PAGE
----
Feature

February in the Garden

With the first day of spring upon us, yes I know time waits for no one, the first day of spring is which ever date you follow i.e 1st-3rd of February and is known by quite a few names such as Imbolc, Candlemas, Brigid day.
Which ever day you use it is the seasonal change when the first sign of spring and the return of the sun are noted, the sprouting of the Crocus flowers in other words it is the festival of the successful passing of winter and the beginning of the agricultural/ horticultural year.
 Again this year I’m growing plants together in large pots, one it uses up space which for me is at a premium and two I like experimenting in gardening, seeing what will grow well together plus you can place the pots in the sunniest part of your garden.
So what can you grow together well that’s up to you, one thing I’ve tried is growing tomatoes and basil together in a five litre pot, they are good companions any way and planted out when all signs of frost are over end of May time should give you good yields of both.
One tip while I remember about growing tomatoes is the best tasting toms I’ve ever had is when the plants are grown outside not in a greenhouse, in the garden soil or large pot for this we need a good summer, try it for yourself and plant one in a greenhouse and one outside and see what the differences are.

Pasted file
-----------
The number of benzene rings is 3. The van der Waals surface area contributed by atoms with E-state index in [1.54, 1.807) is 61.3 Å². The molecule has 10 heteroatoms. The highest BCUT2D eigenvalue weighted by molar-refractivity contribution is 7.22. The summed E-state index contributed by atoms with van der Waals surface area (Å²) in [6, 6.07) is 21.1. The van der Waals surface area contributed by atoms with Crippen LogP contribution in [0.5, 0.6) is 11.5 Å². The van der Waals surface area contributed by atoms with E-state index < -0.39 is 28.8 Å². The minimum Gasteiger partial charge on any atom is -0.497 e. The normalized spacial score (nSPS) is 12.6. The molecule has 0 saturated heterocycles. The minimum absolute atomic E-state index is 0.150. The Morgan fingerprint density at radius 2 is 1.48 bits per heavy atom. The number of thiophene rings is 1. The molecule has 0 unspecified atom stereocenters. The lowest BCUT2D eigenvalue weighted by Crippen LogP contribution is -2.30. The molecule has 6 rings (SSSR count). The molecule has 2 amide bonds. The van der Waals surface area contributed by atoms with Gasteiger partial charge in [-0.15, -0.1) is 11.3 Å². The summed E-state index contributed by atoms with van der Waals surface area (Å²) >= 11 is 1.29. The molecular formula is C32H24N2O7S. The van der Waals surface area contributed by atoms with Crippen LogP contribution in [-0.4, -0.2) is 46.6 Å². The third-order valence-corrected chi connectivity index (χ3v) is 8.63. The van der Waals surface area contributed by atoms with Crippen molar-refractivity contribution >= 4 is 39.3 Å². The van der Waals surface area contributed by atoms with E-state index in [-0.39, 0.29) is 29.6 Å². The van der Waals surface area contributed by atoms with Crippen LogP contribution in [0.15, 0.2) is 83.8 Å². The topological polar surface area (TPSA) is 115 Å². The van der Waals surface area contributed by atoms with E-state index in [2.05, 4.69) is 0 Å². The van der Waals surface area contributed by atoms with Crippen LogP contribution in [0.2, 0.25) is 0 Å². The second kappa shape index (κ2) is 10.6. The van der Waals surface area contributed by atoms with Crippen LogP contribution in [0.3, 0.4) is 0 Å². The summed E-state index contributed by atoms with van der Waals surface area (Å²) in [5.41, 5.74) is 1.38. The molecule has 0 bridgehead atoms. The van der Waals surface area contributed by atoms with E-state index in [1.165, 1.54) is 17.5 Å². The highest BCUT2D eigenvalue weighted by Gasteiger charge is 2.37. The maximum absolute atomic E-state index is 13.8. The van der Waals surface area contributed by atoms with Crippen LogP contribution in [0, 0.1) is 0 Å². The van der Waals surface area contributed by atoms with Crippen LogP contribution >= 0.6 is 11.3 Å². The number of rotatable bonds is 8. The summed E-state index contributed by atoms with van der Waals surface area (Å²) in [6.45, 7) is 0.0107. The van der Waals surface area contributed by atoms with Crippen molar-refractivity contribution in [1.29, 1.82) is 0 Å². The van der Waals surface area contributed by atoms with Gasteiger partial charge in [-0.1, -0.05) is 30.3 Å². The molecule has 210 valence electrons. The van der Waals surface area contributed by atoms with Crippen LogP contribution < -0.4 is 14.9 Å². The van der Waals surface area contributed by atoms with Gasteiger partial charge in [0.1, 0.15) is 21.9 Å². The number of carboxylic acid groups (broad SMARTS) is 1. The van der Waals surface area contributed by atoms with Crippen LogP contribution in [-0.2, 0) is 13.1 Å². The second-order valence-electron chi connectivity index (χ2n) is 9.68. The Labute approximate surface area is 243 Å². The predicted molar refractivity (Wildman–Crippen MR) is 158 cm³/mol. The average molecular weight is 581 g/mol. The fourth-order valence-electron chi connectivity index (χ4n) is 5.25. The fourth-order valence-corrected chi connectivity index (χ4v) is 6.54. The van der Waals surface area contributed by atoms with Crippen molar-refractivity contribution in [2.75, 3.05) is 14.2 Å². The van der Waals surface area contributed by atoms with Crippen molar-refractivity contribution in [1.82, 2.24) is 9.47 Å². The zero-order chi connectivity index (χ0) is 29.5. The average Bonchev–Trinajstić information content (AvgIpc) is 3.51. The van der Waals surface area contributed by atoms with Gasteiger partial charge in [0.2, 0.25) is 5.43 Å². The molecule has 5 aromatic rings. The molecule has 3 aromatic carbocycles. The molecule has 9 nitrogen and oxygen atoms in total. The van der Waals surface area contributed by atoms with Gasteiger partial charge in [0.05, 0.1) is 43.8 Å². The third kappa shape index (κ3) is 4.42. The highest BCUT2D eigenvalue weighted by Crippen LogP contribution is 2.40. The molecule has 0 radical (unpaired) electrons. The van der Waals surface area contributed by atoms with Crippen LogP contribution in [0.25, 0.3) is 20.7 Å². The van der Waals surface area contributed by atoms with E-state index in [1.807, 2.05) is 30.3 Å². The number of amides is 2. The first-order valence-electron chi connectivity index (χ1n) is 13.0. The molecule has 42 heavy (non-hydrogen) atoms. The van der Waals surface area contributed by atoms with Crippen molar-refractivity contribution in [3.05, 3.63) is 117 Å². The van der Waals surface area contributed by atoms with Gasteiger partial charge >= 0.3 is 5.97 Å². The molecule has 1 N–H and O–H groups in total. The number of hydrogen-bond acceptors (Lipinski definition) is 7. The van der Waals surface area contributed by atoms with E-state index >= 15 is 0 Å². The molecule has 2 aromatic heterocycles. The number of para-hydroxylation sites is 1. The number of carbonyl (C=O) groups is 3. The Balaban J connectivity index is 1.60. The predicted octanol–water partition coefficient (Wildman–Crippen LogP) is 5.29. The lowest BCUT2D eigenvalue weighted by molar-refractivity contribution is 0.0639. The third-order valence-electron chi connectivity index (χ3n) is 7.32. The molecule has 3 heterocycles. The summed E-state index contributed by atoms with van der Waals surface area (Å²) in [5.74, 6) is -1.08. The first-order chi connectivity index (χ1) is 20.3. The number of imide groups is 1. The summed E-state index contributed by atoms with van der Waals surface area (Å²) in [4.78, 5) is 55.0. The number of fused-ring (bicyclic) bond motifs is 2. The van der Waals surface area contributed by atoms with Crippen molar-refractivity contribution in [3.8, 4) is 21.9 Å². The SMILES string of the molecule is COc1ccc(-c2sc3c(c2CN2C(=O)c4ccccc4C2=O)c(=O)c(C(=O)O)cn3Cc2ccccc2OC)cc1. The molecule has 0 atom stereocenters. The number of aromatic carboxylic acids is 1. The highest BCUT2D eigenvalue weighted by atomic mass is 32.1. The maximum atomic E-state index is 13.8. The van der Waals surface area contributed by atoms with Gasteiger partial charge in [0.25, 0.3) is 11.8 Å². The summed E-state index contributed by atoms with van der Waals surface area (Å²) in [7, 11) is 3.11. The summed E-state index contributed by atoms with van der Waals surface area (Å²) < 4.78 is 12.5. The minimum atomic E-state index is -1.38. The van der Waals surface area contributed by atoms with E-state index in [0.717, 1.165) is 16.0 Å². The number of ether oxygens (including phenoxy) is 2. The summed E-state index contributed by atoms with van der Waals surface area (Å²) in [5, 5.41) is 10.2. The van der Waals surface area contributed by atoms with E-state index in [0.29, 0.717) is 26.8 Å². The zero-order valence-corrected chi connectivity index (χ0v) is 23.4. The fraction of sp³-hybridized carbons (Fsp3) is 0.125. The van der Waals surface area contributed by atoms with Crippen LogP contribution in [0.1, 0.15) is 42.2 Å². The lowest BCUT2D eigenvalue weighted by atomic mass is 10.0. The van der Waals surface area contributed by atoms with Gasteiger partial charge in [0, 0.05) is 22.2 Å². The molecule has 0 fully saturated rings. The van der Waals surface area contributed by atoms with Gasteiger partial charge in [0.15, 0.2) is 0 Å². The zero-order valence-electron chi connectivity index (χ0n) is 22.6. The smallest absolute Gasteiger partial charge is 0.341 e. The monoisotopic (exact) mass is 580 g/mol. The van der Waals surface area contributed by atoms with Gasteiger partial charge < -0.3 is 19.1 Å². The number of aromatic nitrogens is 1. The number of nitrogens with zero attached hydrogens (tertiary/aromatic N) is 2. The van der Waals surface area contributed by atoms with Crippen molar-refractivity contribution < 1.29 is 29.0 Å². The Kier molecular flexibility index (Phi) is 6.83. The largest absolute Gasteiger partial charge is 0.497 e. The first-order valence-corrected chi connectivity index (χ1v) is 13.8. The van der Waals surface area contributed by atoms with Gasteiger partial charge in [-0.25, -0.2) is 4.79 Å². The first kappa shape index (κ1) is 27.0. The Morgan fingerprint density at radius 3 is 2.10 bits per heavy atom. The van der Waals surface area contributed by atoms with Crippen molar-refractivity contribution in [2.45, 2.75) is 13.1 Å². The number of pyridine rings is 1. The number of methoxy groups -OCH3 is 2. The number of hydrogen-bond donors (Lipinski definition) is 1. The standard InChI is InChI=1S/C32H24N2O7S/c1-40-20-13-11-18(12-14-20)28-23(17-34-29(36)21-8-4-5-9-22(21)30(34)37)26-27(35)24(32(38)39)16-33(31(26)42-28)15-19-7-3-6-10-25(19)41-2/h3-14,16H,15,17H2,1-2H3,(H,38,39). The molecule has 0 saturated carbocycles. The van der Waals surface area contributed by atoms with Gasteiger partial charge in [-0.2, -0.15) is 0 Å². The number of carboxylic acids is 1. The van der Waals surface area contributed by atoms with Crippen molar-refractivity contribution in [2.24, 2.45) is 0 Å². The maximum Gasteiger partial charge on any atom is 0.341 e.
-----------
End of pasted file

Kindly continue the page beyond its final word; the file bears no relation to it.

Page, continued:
One fruit I hope to try growing in pots this year are raspberries but for pot cultivation the raspberry has to be the autumn fruiting variety such as “Autumn Treasure” and/or “All Gold”.
These will fruit between august and october and are ideal for growing in containers as they don’t need supporting. They are great for beginner gardeners as the pruning is very simple.
Now then pruning raspberries, Primocanes and Floricanes don’t let these terms confuse you. Most autumn fruiting varieties are primocanes producing fruit in their first year of growth.
Summer fruiting varieties are usually floricane which have stems that grow for one year before bearing fruit and flowers so they require slightly different pruning techniques.
Autumn fruiting are the simplest to prune. In late winter prune all the canes to ground level before growth commences. The plant will fruit on new growth.
Summer fruiting produce fruit on one year old canes, in autumn cut all canes down to soil level that bore fruit during the summer, it may be worth marking the fruiting canes during the summer so you can distinguish between these and the new seasons canes (new seasons canes are green and lush, tie in six-eight of the strongest new canes and remove the rest.
The new canes should be spaced about four inches apart to allow each cane as much air and light as possible.
Until next time Good Gardening

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